The classification of response-and-recovery into 9 distinct classes reflected the molecular diversity in Pi-signaling during Pistarv. The independent analysis of roots and shoots has aided in the identification of systemic versus organ-specific responses. Differential regulation of systemic and organ-specific genes is indicative of function related to the Pistarv response. In the following, we present correlations between observed classes and annotations among public databases and current literature.

The response and recovery of genes absent from the micro-array platform

A clear advantage of the 1.0R tiling-array platform over the ATH1 micro-array is the detection of transcripts derived from genomic regions not covered by the micro-array’s optimized probes. Indeed, TAIR8 has annotations for 26,956 nuclear protein-coding genes (AGI identifiers, PUBMedID: 22140109). Of these, 21,912 (81%) genes are represented by probes on the ATH1 micro-array. With this in mind we set out to characterize the transcriptional response and recovery to Pistarv of the remaining 5,044 genes undetectable by the ATH1 micro-array.

All genes with less than 3 representative probes on the 1.0R tiling-array were excluded from further analysis. For the remaining 4,730 genes, the transcript abundance for each treatment-condition was calculated using the same median-polish methodology as used in the micro-array analysis (PUBMedID: 18348734). The response of all genes (G1-n) in roots was assessed by normalizing according to the standard deviation (σ) and declaring a gene as differentially expressed if |Gi/σ| > = 3. This ensured that only the most differentially expressed genes (top 1.5% in the root response) were considered to be regulated. This method was further employed to detect differential expression during root recovery, and again for the shoot response and recovery. Using this data, genes that are absent from the micro-array were classified into 1 of 9 response-and-recovery classes in a manner analogous to the classification of genes described by Table 1. This method classified 477 out of the 4,730 tiling-array-specific genes as differentially expressed (Table 2); 171 genes were root specific, 242 were shoot specific, and 64 were systemically regulated. Details on the response and recovery for all 4,730 genes can be found in supplemental data (see Additional file 5).

Table 2 Responsive and recovering genes absent from the ATH1 micro-array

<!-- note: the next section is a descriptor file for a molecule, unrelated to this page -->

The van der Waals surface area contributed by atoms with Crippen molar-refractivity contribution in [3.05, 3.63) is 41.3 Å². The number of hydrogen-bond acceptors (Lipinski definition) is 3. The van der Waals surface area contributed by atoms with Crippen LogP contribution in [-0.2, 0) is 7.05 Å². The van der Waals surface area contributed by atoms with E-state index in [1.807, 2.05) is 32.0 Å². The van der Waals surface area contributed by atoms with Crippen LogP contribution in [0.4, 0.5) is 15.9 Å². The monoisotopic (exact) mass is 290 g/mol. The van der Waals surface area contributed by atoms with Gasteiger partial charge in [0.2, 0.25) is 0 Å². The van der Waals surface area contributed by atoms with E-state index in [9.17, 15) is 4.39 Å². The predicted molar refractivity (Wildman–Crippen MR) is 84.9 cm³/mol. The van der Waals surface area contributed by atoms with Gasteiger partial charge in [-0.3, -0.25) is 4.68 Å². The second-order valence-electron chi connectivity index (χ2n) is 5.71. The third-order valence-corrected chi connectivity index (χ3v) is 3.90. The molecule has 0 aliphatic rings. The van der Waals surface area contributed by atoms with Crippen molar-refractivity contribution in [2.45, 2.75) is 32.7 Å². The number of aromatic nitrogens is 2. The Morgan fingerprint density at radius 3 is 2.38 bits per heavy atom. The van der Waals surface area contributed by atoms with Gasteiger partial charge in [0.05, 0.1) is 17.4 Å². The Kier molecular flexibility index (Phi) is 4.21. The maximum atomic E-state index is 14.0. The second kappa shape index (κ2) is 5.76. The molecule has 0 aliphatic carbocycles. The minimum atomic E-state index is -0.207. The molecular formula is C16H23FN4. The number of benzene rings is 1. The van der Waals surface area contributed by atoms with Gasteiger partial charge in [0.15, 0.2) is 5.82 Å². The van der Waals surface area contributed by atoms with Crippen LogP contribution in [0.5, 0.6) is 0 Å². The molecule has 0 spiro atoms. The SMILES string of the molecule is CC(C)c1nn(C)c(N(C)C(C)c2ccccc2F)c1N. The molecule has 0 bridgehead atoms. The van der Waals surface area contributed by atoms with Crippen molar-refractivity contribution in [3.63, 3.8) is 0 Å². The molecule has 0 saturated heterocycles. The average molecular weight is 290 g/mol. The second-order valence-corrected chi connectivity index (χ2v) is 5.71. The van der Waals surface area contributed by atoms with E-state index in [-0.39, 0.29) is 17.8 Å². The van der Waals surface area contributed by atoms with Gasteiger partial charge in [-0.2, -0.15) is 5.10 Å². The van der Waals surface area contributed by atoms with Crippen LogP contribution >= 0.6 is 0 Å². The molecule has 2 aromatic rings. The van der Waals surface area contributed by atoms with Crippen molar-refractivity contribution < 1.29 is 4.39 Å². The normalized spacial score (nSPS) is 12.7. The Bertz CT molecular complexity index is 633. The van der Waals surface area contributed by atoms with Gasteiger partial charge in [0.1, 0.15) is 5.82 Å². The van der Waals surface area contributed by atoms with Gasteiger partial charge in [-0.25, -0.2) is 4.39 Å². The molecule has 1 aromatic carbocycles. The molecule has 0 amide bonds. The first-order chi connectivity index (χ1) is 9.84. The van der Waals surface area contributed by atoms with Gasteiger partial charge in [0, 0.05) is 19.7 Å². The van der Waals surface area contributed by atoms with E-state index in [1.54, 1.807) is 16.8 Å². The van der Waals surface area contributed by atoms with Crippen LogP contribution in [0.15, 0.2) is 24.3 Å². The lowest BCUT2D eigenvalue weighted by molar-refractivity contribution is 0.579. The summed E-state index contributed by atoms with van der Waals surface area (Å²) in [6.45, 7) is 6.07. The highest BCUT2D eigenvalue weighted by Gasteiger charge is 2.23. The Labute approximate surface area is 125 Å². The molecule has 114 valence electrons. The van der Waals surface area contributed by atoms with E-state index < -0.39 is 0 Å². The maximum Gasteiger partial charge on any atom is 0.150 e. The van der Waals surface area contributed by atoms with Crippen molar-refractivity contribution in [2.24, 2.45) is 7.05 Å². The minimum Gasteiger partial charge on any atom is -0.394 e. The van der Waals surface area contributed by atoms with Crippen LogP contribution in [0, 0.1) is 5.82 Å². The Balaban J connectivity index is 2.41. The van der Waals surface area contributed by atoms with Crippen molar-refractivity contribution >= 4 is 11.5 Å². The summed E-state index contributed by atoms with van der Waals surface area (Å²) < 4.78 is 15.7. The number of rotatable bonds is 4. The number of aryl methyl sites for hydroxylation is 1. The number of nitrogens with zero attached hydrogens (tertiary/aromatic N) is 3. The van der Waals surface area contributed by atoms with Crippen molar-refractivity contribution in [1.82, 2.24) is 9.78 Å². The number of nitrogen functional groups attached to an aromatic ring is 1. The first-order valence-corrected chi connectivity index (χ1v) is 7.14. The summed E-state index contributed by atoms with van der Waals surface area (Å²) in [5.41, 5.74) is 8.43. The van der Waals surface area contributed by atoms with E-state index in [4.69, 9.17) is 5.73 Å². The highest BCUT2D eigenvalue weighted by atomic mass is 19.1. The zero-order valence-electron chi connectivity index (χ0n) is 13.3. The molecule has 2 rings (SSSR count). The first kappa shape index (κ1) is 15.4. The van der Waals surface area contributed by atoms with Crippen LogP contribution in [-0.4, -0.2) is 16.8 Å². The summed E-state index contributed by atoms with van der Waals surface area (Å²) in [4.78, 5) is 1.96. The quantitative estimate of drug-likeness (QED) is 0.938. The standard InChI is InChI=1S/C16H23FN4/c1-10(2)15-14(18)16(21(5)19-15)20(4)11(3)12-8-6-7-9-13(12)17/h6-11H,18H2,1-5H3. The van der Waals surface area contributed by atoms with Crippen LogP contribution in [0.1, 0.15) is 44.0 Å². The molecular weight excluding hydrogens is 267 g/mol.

Analysis of functionally related gene loci

Using GO-SLIM, we collected annotations and calculated p-values for all genes classified in both root and shoot datasets (1350 genes). The highest ranked term was, “cellular response to phosphate starvation” (Bonferroni adjusted p-value = 3.81 × 10-13). Thirteen of the 21 genes annotated by this term were identified in genes expressed in both organs and they predominantly exhibited an IPR pattern. Several additional terms such as “galactolipid biosynthetic process” and”sugar:hydrogen symporter activity” were identified as significant. As expected, these terms described genes already known to be Pi responsive. Therefore, we aimed to extend current knowledge by focusing on gene expression changes in the context of response-and-recovery and in the two separate organs.

Expression patterns of known Piresponsive gene loci in roots and shoots

To facilitate comparison to prior studies, we were able to identify a total of 84 genes (AGI identifiers) that have been variously described in the literature and annotated by TAIR as being Pi-responsive (see Additional file 6). We clustered these 84 genes by their functional annotations (Figure 3-heatmap) and identified 8 partially overlapping functional clusters. Figure 3a-h shows the gene expression patterns for these known Pi-responsive genes during both starvation and recovery in our root dataset. Generally, these 8 clusters grouped genes involved in transcription, plastid metabolism, response to wounding, Pi-transport, anthocyanin biosynthesis, and galacto- and glyco-lipid biosynthesis. Using a Bonferroni corrected p-value threshold of 0.001 we classified 30% of the 84 genes as IPR in roots. However, the majority (60%) of the known loci did not significantly respond. This is perhaps not surprising because these genes were aggregated from the results of many studies, each employing a distinct protocol. Of the remaining 10%, PEPCK2 displayed a persistent positive response to starvation whereas AAT a persistent negative response. Two separate sets of genes each responded in roots in a latent manner: LPR (PAP1, CAT3, PHO1) and LNR (UGP, ORF02, ATPPC1, LPR1). Similar results were obtained when we performed the same analysis on gene expression levels in shoots. Comparison of the two organs showed that 14 genes (ATPAP1, ATPAP17, PHT1;4, PHT1;7, PHO1;H1, PHF1, PLDP2, MGD2, MGD3, SQD1, SQD2, SPX1, SPX2, and SPX3) shared IPR patterns among both. By contrast, the majority of the remaining IPR genes (At3g03530, DGD2, PAP6, PHT1;3, PHT1;1, PHT1;8, PHT1;9, PHT1;5) were non-responsive in shoots.

Figure 3
figure 3

Analysis of gene expression and function among known P i -responsive loci. (Top) Clustered heatmap of known Pi-responsive loci (rows) and GO-SLIM annotations (columns). Each color represents a different functional annotation and colors are only displayed, per row: if the rows gene is annotated by the GO-SLIM term. Selected clusters are marked from a-to-h. (Bottom, a-h) Transcription profiles of each functional cluster displaying the relative abundance of transcripts for particular known Pi-responsive genes in mock (M), treatment (T), and recovery (R) samples.

For the following functional analyses, gene lists were converted from lists of Affymetrix probe-ids to AGI identifiers. This step was necessary to maintain the accuracy of results, as the relationship between probe-ids and AGI identifiers is many-to-many, but probe-ids to transcript abundance and AGI-ids to functional-terms are one-to-one relationships.